Friday, January 6, 2017

I Listen So You Don't Have To: Art Of Wrestling Ep. 332

Fish is Cabana's guest this week
Photo Credit: Scott Finkelstein
If you’re new, here’s the rundown. We listen to a handful of wrestling podcasts each week. Too many, probably, though certainly not all of them. In the interest of saving you time — in case you have the restraint to skip certain episodes — the plan is to give the bare bones of a given show and let you decide if it’s worth investing the time to hear the whole thing. There are many wrestling podcasts out there, of course, but this feature largely hews to the regular rotation we feel best fit the category of hit or miss. If we can save other folks some time, we’re happy to do so.

Show: Art Of Wrestling
Episode: 332 (Jan. 5, 2017)
Run Time: 1:06:52
Guest: Bobby Fish (11:41)

Summary: Colt Cabana’s first guest of 2017 is Ring of Honor star Bobby Fish. They talk a lot about Fish getting started late in wrestling and linger a bit on his crossroads moment. The guys bond over their college football experience, then Fish talks about his family, childhood wrestling fandom and watching shows with his dad. Fish then his explains his stunted training experience in Southern California, then revisits how he got serious about pro wrestling after moving back to upstate New York. Fish remembers his early matches and feeling like he didn’t fit on the independent scene, then spends a lot of time explaining the importance of his extensive work in Japan.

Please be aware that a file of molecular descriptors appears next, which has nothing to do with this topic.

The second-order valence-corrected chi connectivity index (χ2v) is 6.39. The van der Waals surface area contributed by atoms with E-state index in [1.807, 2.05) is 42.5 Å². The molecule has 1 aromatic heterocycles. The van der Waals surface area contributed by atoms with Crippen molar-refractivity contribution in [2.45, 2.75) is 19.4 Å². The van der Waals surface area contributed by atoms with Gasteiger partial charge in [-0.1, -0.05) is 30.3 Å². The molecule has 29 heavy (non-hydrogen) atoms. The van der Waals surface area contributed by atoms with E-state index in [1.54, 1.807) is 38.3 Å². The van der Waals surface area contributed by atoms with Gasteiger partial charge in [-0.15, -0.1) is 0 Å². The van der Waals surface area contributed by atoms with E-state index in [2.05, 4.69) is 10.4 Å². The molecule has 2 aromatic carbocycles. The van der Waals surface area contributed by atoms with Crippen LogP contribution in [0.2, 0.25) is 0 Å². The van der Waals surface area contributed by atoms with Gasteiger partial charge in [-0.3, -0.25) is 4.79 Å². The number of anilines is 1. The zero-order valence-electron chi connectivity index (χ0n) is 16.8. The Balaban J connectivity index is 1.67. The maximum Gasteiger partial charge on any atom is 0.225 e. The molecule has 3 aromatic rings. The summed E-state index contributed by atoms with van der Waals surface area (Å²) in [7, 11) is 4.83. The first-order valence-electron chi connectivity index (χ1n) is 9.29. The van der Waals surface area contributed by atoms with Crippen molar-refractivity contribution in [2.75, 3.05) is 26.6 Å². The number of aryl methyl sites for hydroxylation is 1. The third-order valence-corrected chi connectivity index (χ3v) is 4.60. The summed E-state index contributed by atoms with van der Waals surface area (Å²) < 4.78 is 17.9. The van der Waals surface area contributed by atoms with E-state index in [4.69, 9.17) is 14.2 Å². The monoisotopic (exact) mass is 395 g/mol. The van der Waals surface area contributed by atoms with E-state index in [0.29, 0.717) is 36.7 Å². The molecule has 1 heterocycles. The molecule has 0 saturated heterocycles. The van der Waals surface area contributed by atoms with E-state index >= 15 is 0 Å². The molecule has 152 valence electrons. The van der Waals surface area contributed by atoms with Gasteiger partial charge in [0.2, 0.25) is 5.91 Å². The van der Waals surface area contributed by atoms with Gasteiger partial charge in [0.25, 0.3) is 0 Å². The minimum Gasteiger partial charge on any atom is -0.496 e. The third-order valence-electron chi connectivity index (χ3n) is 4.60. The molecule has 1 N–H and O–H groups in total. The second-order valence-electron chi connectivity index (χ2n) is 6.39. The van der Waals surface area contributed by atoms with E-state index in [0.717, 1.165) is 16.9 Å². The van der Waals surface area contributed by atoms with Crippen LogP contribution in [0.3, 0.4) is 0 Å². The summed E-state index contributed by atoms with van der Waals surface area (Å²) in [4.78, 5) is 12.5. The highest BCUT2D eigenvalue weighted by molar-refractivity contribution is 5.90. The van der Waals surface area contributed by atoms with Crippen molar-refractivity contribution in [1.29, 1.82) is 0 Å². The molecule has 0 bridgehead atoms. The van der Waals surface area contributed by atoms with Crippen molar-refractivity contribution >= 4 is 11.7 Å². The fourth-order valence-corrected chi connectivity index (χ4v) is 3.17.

Quote of the week: “If somebody said to you when you first started, ‘Hey listen, your break’s not gonna come until 35,’ yeah, that might’ve been enough to deter you and say, ‘You know, I’m not doing this wrestling thing. Let’s find something else.’ Yeah. Certainly. And right now as I si t here, man, I’m making a living. I pay all of my bills for both of my kids, you know, I help their mother out as I give her child support, I pay my own blah blah blah, and it’s all through wrestling. And if you told me that 10 years ago, that would be the case and that I wouldn’t have a contract with WWE and was still able to do that, I’d of told you you’re out of your fucking mind. So it’s pretty cool to be sitting here in this position right now, and it’s not lost on me. You know? Not at all.”

Why you should listen: Aside from ROH or NJPW devotees, Fish’s story appeals to two kinds of fans: those who believe a wrestler can have a successful career outside WWE and those who want to trust in the value of hard work and perseverance. He’s got a positive attitude, is well spoken and, well, let’s just say I’m a sucker for guys who watched hours and hours of wrestling with a beloved family member before going on to become a star in their own right.

Why you should skip it: Fish does indeed seem to be a great guy, but this one ultimately felt a little flat. There’s nothing really wrong or obnoxious, but Fish doesn’t really go into any psychological depth. He just kind of tells the story of his — in the context of pro wrestling — fairly average life and ends with a smile. He’s a nice person, but at the end of the hour it’s not clear we’ve actually learned anything or been moved to feel.

Final thoughts: Definitely feel free to take a pass if you, like me, are insanely behind on your podcast listening thanks to busy holiday schedules. This interview certainly flies by and would make a decent soundtrack to just about anything, but if you go out of your way to make time to listen, chances are you’ll wish you’d given something else a higher priority.